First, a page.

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Juan E. Grunwald, Ebenezer Daniel, Gui-shuang Ying, Maxwell Pistilli, Maureen Maguire, Judith Alexander, Stuart L. Fine, Daniel F. Martin, CATT Research Group; Photographic Assessment of Fundus Morphology in the Comparison of Age-related Macular Degeneration Treatments Trials (CATT). Invest. Ophthalmol. Vis. Sci. 2012;53(14):2896.
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To describe the methods used for assessment of baseline fundus characteristics from color photography and fluorescein angiography (FA) in the Comparison of the Age-Related Macular Degeneration Treatments Trials (CATT), and the relationship between these characteristics and baseline visual acuity.
Baseline stereoscopic color fundus photographs and FAs of 1185 participants in the CATT study were assessed at a central fundus photograph reading center by masked readers. Replicate assessments of random samples of photographs were performed to assess intra and inter grader agreements. The association of the characteristics with baseline visual acuity was assessed using ANOVA and correlation coefficients.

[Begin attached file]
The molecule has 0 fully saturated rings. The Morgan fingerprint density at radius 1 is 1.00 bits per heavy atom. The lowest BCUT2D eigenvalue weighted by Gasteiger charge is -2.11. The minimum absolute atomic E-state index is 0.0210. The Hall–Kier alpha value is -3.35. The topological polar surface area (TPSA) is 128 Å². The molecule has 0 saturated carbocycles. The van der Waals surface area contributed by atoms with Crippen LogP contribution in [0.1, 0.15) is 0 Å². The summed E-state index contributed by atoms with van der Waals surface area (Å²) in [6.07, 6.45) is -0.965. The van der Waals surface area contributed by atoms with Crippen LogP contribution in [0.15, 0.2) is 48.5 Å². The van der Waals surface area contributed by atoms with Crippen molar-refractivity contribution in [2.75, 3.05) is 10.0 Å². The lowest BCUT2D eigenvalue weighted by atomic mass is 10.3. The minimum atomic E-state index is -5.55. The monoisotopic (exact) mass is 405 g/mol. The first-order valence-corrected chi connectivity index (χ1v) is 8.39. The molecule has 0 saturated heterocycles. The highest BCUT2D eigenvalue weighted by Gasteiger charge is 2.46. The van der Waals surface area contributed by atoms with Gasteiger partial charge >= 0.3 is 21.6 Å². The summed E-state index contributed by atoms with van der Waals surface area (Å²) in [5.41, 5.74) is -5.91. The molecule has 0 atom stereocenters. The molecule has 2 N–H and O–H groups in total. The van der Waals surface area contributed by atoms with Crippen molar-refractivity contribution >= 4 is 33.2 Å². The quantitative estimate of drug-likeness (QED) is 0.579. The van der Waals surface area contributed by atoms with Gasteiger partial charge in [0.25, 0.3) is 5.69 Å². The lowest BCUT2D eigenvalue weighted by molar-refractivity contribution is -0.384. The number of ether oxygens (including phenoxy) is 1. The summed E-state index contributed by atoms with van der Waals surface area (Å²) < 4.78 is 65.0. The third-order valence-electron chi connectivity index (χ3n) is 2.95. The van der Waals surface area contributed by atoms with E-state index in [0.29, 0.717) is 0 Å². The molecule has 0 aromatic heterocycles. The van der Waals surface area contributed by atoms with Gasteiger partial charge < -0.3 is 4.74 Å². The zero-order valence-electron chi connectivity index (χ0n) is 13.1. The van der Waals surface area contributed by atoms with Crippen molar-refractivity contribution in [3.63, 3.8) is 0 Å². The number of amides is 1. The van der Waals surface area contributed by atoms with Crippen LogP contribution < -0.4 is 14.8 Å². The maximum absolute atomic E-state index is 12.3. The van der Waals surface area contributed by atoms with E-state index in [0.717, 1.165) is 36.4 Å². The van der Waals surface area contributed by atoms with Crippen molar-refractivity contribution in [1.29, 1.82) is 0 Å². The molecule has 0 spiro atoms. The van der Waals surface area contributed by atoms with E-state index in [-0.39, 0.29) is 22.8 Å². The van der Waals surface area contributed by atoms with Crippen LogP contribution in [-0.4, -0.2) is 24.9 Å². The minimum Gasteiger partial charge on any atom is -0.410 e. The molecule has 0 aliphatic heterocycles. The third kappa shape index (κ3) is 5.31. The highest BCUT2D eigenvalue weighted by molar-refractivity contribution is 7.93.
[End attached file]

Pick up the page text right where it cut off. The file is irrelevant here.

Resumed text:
Intra and inter grader reproducibility showed agreements ranging from75% to 100% and weighted kappas ranging from 0.48 to 1.0 for qualitative determinations. The intra-class correlation coefficients were 0.96-0.97 for quantitative measurements of choroidal neovascularization (CNV) area and total area of CNV lesion. The mean visual acuity (SE) varied by the type of pathology in the foveal center: 64.5 (0.7) letters for fluid only, 59.0 (0.5) for CNV, and 58.7 (1.3) for hemorrhage (p<0.001). Fibrotic or atrophic scar present in the lesion but not under the center of the fovea was also associated with a markedly reduced visual acuity 48.4 (2.2), p<0.0001. Although total area of CNV lesion was weakly correlated with visual acuity (r=-0.16, p<0.001), the correlation was stronger within patients with predominantly classic lesions (r=-0.42, p<0.001).
Our results show that the methodology used for grading CATT fundus images has good reproducibility. As expected, larger total CNV lesion area, and pathologic findings such as hemorrhage, fibrosis and atrophy are associated with decreased visual acuity.
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